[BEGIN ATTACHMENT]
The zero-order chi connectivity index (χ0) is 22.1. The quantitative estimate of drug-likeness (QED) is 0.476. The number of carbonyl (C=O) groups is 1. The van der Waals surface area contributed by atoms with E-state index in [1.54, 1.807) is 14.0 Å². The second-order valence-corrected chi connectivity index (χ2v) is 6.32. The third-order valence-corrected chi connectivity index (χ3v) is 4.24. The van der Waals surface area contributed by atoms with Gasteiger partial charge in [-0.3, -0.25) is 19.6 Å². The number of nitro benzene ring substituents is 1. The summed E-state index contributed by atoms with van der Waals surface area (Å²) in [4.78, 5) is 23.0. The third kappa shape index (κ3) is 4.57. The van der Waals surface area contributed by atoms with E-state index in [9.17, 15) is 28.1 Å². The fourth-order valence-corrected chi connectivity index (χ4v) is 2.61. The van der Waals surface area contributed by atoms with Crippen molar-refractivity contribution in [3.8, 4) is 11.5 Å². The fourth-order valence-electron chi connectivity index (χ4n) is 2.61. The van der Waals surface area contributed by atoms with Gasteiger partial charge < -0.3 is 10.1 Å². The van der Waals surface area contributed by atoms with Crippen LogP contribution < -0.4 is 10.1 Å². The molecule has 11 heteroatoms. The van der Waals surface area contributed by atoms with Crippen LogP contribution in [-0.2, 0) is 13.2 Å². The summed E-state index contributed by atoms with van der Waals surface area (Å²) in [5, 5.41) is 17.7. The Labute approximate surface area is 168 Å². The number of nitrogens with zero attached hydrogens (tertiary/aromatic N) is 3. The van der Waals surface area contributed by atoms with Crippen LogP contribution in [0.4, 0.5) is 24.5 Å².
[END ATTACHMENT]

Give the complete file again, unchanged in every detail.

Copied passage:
The zero-order chi connectivity index (χ0) is 22.1. The quantitative estimate of drug-likeness (QED) is 0.476. The number of carbonyl (C=O) groups is 1. The van der Waals surface area contributed by atoms with E-state index in [1.54, 1.807) is 14.0 Å². The second-order valence-corrected chi connectivity index (χ2v) is 6.32. The third-order valence-corrected chi connectivity index (χ3v) is 4.24. The van der Waals surface area contributed by atoms with Gasteiger partial charge in [-0.3, -0.25) is 19.6 Å². The number of nitro benzene ring substituents is 1. The summed E-state index contributed by atoms with van der Waals surface area (Å²) in [4.78, 5) is 23.0. The third kappa shape index (κ3) is 4.57. The van der Waals surface area contributed by atoms with E-state index in [9.17, 15) is 28.1 Å². The fourth-order valence-corrected chi connectivity index (χ4v) is 2.61. The van der Waals surface area contributed by atoms with Crippen molar-refractivity contribution in [3.8, 4) is 11.5 Å². The fourth-order valence-electron chi connectivity index (χ4n) is 2.61. The van der Waals surface area contributed by atoms with Gasteiger partial charge < -0.3 is 10.1 Å². The van der Waals surface area contributed by atoms with Crippen LogP contribution < -0.4 is 10.1 Å². The molecule has 11 heteroatoms. The van der Waals surface area contributed by atoms with Crippen LogP contribution in [-0.2, 0) is 13.2 Å². The summed E-state index contributed by atoms with van der Waals surface area (Å²) in [5, 5.41) is 17.7. The Labute approximate surface area is 168 Å². The number of nitrogens with zero attached hydrogens (tertiary/aromatic N) is 3. The van der Waals surface area contributed by atoms with Crippen LogP contribution in [0.4, 0.5) is 24.5 Å².